Beat the increment blues of a mere 5 per cent hike this year. You do have the potential of getting a decent 10 to 20 per cent hike and even a promotion, a windfall that is reminiscent of the boom years.
But this is conditional. No, no, nobody is asking you to do double-shifts, work extra from home or get more revenue for the company you work for.
The clause is, please get your commas and apostrophes in the right place. Yes, it’s your grammar we are talking about. No offence meant, but if you care enough to polish your grammar (both written and verbal), you have the potential to earn more, get promoted and will be taken seriously as a professional.
Recruitment experts in the country believe that grammar cannot replace all other technical skills that a job requires, but if the two go together, it will give a much-needed impetus to your career.
According to Ash Athawale, Recruitment Manager at Reed Consultancy, “grammar will determine/impact about 10-20 per cent of the potential salary of a candidate.”
The potential to earn more may be even greater for roles that need strong grammar skills. “The percentage (the previously quoted 20 per cent) is higher when the role requires strong written skills, such as in the case of technical writers, marketing or internal communication specialists. A company doesn’t want to spend time and effort (which equals to money) teaching a candidate how to structure a grammatically fool-proof sentence,” he adds.
Agrees Graham Whitworth, Senior Banking Consultant at Charterhouse Partnership, and stresses that good grammar is a perquisite to some particular jobs.
“Certain roles require perfect grammar, those such as journalism, PR and legal,” he says.
Experts believe that employers are unlikely to hire somebody with poor grammar and even if they do get selected they will feel marginalized later on during increments and promotion time.
Yes, it is for a reason that psychometric tests are becoming popular these days and grammar is incorporated into them, and as a candidate you are expected to get a decent score to be employable.
“Grammar is without question very important, and employers expect candidates in nearly all professional occupations to have strong communication skills,” explains Gareth El Mettouri, Associate Director at Robert Half UAE.
“It may be the deciding factor for hire and would certainly impact any chances of promotion to senior roles within the organisation,” he adds.
Even when an employee’s salary may not be linked directly to his punctuation skills (say, in the case of an accountant) job progression (to perhaps the finance director’s position) does suffer if an employee is not up-to-speed with his grammar.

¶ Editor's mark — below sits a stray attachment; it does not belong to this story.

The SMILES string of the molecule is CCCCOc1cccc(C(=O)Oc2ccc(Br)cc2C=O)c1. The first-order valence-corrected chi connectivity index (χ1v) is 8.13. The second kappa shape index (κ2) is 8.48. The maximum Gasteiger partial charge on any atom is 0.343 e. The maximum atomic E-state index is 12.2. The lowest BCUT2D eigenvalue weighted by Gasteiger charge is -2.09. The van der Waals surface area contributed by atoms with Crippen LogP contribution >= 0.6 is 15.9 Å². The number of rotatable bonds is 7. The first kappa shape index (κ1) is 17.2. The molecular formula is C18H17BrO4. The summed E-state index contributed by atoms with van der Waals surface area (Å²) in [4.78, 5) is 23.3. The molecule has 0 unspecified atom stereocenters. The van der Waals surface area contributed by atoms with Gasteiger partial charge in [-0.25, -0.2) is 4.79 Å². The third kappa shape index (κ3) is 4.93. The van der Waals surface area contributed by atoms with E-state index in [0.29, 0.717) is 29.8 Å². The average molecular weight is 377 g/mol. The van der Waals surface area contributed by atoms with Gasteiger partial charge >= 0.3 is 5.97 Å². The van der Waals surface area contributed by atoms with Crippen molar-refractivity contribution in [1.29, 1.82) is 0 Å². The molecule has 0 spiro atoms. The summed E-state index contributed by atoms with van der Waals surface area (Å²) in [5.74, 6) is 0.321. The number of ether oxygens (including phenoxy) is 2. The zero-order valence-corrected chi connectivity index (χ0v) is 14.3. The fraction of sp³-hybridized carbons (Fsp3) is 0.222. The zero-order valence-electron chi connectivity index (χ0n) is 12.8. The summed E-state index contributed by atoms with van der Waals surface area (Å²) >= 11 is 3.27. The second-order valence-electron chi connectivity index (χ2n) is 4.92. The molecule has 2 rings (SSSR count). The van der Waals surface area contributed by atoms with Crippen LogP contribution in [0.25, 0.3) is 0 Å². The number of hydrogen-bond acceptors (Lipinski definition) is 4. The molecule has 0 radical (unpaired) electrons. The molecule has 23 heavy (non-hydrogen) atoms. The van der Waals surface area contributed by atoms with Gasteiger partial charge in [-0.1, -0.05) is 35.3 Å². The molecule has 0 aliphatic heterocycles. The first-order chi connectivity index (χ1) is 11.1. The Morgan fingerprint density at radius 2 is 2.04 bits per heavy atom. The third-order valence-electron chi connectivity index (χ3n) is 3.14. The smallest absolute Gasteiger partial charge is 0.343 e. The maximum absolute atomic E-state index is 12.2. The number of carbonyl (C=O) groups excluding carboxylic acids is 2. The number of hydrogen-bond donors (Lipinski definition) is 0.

“Often, salary is not directly affected, although candidates would often be passed over for opportunities by an individual with similar experience but stronger grammar skills,” says El Mettouri. “Poor language competency is easily identified on the CV and initial interview stages, so for those who struggle, it is advisable to undergo additional education and practice to improve abilities,” he adds.
“A badly written sentence in a cover letter or résumé indicates to a potential employer that while you may have the technical skills for the role, you may not have the right communication skills required by the company. That can impact your earning potential,” adds Athawale.
However, not all jobs require the same level of proficiency and in many cases the primary qualifications will be the deciding factor. “Employers understand that English is not always the first language of staff and internal documents are not scrutinised as much. In roles where perfect grammar is required or if English is your first language, it is not that you would get paid less if your grammar is poor but more that you wouldn’t be qualified to perform that role at all,” opines the Charterhouse expert.
For those, who do struggle with their spellings, resorting to easy help from software like Microsoft Word may be a good starting point.
“Careful employees who understand that grammar is a weakness can manage this by utilising Microsoft Word to spell and grammar-check documents before copying text into emails or other forms,” advises Whitworth.
“In today’s age of electronic communication, it is fairly easy to use tools available to check your spellings and your syntax/grammar. If a candidate hasn’t taken the time to fix the composition of a sentence, what are the chances his/her spoken communication will be up to par,” asks the expert at REED.
However, grammar analysis is more complex than just a mere spell check – it is about understanding words and their usage.
Take a course to improve your skills. Good grammar is good business, which translates into better salaries and bigger increments.
Till then, take the time to read, understand and tell the difference between their, there, and they’re before shooting off that e-mail.
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